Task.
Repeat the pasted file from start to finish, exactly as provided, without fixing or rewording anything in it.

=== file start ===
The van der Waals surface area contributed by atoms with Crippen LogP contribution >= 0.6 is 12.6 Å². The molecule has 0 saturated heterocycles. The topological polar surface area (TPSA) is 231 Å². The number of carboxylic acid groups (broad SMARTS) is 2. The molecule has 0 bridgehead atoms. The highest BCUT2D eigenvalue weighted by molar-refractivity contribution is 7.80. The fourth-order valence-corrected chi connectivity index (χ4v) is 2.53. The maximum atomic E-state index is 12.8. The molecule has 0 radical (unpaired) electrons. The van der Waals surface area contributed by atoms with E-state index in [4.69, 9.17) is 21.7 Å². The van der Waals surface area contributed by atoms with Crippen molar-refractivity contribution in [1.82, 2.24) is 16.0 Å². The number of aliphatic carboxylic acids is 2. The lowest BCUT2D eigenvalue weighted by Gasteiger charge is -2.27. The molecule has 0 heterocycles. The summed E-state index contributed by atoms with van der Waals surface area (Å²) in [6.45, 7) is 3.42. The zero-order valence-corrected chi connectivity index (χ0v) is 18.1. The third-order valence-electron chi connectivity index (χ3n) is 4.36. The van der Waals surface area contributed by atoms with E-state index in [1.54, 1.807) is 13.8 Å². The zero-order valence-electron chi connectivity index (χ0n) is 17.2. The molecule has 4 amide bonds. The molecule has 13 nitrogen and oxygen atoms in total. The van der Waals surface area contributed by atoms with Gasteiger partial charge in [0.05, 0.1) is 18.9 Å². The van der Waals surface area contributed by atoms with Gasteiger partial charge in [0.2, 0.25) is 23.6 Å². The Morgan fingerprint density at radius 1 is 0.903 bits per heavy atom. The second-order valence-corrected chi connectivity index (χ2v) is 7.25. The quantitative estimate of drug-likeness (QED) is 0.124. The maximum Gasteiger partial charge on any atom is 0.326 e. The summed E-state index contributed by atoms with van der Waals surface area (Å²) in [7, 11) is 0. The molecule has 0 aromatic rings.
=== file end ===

The van der Waals surface area contributed by atoms with Crippen LogP contribution >= 0.6 is 12.6 Å². The molecule has 0 saturated heterocycles. The topological polar surface area (TPSA) is 231 Å². The number of carboxylic acid groups (broad SMARTS) is 2. The molecule has 0 bridgehead atoms. The highest BCUT2D eigenvalue weighted by molar-refractivity contribution is 7.80. The fourth-order valence-corrected chi connectivity index (χ4v) is 2.53. The maximum atomic E-state index is 12.8. The molecule has 0 radical (unpaired) electrons. The van der Waals surface area contributed by atoms with E-state index in [4.69, 9.17) is 21.7 Å². The van der Waals surface area contributed by atoms with Crippen molar-refractivity contribution in [1.82, 2.24) is 16.0 Å². The number of aliphatic carboxylic acids is 2. The lowest BCUT2D eigenvalue weighted by Gasteiger charge is -2.27. The molecule has 0 heterocycles. The summed E-state index contributed by atoms with van der Waals surface area (Å²) in [6.45, 7) is 3.42. The zero-order valence-corrected chi connectivity index (χ0v) is 18.1. The third-order valence-electron chi connectivity index (χ3n) is 4.36. The van der Waals surface area contributed by atoms with E-state index in [1.54, 1.807) is 13.8 Å². The zero-order valence-electron chi connectivity index (χ0n) is 17.2. The molecule has 4 amide bonds. The molecule has 13 nitrogen and oxygen atoms in total. The van der Waals surface area contributed by atoms with Gasteiger partial charge in [0.05, 0.1) is 18.9 Å². The van der Waals surface area contributed by atoms with Gasteiger partial charge in [0.2, 0.25) is 23.6 Å². The Morgan fingerprint density at radius 1 is 0.903 bits per heavy atom. The second-order valence-corrected chi connectivity index (χ2v) is 7.25. The quantitative estimate of drug-likeness (QED) is 0.124. The maximum Gasteiger partial charge on any atom is 0.326 e. The summed E-state index contributed by atoms with van der Waals surface area (Å²) in [7, 11) is 0. The molecule has 0 aromatic rings.